For years, Facebook has been exploring how to deal with content that Trump or other political leaders have issued that violates the company’s anti-hate and discriminatory speech policies. Facebook has dramatically expanded its content monitoring team, hiring tens of thousands of new employees to manually review posts. The company clearly states the immunity of politicians for content or political advertising, but Facebook has become a source of many fake and other content.
The White House and the Trump campaign did not respond to requests for comment.
Democratic front-runner and former vice president Joe Biden has long called on Facebook to take more aggressive action against disinformation, including from politicians. “Facebook is already feeling the pressure,” Biden’s campaign said Friday. Unfortunately, the company’s statement today did not bring about the changes many have called for. We will continue to press Facebook to make meaningful changes to protect democracy, and we will keep a close eye on the implementation of the new policy. “
Facebook said Mr. Trump’s post-mail edified votes did not violate the company’s policy of voter suppression, while Twitter added a fact-checking tag to Mr. Trump’s tweet. In the future, all references to the list will be tagged to provide users with more information about the ballots.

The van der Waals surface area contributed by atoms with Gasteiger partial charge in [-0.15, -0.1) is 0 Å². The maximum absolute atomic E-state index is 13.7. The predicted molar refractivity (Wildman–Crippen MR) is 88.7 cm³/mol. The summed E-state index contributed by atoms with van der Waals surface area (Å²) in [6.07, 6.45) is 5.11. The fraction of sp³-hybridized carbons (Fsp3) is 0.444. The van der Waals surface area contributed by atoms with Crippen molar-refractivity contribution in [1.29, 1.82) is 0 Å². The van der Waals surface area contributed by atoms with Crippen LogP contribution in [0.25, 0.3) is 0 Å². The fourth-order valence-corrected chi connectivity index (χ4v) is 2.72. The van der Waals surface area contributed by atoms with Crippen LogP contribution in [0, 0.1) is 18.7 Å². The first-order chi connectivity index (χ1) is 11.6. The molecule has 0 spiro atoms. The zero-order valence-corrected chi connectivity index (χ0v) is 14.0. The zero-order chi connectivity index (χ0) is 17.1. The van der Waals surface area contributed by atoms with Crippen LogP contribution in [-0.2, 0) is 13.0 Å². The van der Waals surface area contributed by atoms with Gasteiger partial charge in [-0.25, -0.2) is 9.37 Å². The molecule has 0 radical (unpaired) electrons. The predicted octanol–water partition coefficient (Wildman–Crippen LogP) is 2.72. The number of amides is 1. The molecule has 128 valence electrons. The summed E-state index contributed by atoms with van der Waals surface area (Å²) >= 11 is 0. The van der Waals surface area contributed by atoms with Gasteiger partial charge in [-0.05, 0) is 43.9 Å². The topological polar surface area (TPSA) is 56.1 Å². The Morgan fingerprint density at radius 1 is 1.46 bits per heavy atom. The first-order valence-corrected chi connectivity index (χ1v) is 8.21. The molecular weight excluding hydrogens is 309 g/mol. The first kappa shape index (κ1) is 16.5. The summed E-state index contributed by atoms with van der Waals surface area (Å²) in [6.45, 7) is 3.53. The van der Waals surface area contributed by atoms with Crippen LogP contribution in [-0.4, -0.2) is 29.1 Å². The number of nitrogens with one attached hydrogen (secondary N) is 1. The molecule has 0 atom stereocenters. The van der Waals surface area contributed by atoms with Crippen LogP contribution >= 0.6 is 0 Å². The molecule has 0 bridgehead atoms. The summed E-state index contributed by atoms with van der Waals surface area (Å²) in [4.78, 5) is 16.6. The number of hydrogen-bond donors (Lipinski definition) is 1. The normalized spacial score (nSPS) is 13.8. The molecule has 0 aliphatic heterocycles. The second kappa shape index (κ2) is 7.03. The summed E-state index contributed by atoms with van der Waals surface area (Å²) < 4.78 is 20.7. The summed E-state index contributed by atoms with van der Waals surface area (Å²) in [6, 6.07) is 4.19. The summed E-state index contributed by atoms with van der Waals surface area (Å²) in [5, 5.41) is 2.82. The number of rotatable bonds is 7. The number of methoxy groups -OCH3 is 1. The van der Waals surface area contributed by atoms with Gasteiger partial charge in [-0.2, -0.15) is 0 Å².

Facebook spokesman Reynolds said many future posts that violate the company’s voter suppression policy, whether or not the president has posted, will be removed. “Our anti-voter suppression policy applies to everyone, including politicians,” he said. “
The reluctance to take action on the content is the main reason for Facebook’s strained relationship with civil rights leaders, who have been urging Facebook to take racism seriously on the platform for years.
In November, Facebook announced a policy banning the posting of voter-suppressing content, whether or not it comes from politicians. Civil rights leaders who work on ballots say Mr. Trump’s latest criticism of the content of postal ballots is somehow tantamount to fraud and violates Facebook’s policy, so the posts should be deleted because they could confuse voters and prevent some voters from voting legally.
Vanita Gupta, president of the Citizens and Human Rights Leaders’ Conference in Washington, said that overall, Mr. Zuckerberg has not done enough to deliver effective policies and implement them appropriately.
Facebook wants to avoid a head-on confrontation with Trump, while rival Twitter has been more aggressive, tagging tweets from Trump and other politicians in the past few months, and warning tags on five of Trump’s tweets.
Facebook will also ban more hate speech, including political ads, in its ads. The new advertising policy will also prohibit the use of language that implies inferiority to refugees, immigrants or other groups.
When users post election-related posts, Facebook will provide them with official information about the election and remove posts that seek to intimidate or suppress voters.